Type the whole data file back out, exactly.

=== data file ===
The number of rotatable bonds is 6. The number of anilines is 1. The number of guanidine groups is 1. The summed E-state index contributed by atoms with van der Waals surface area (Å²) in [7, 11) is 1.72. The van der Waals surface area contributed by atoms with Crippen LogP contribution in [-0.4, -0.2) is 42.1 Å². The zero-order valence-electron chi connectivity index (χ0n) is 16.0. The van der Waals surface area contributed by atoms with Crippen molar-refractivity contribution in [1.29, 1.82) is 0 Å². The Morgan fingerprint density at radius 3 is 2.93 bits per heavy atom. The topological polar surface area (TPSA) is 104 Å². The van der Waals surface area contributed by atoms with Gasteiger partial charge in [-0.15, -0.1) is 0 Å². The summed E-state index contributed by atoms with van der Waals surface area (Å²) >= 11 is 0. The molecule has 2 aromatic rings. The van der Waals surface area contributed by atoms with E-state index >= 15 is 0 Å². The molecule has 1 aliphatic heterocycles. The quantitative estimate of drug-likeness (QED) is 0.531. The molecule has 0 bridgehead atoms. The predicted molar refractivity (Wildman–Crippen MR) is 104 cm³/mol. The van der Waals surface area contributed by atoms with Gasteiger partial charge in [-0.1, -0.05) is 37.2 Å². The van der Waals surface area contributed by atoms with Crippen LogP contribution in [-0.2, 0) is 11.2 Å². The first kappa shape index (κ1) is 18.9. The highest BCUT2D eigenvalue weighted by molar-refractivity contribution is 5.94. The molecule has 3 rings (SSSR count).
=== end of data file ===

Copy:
The number of rotatable bonds is 6. The number of anilines is 1. The number of guanidine groups is 1. The summed E-state index contributed by atoms with van der Waals surface area (Å²) in [7, 11) is 1.72. The van der Waals surface area contributed by atoms with Crippen LogP contribution in [-0.4, -0.2) is 42.1 Å². The zero-order valence-electron chi connectivity index (χ0n) is 16.0. The van der Waals surface area contributed by atoms with Crippen molar-refractivity contribution in [1.29, 1.82) is 0 Å². The Morgan fingerprint density at radius 3 is 2.93 bits per heavy atom. The topological polar surface area (TPSA) is 104 Å². The van der Waals surface area contributed by atoms with Gasteiger partial charge in [-0.15, -0.1) is 0 Å². The summed E-state index contributed by atoms with van der Waals surface area (Å²) >= 11 is 0. The molecule has 2 aromatic rings. The van der Waals surface area contributed by atoms with E-state index >= 15 is 0 Å². The molecule has 1 aliphatic heterocycles. The quantitative estimate of drug-likeness (QED) is 0.531. The molecule has 0 bridgehead atoms. The predicted molar refractivity (Wildman–Crippen MR) is 104 cm³/mol. The van der Waals surface area contributed by atoms with Gasteiger partial charge in [-0.1, -0.05) is 37.2 Å². The van der Waals surface area contributed by atoms with Crippen LogP contribution in [-0.2, 0) is 11.2 Å². The first kappa shape index (κ1) is 18.9. The highest BCUT2D eigenvalue weighted by molar-refractivity contribution is 5.94. The molecule has 3 rings (SSSR count).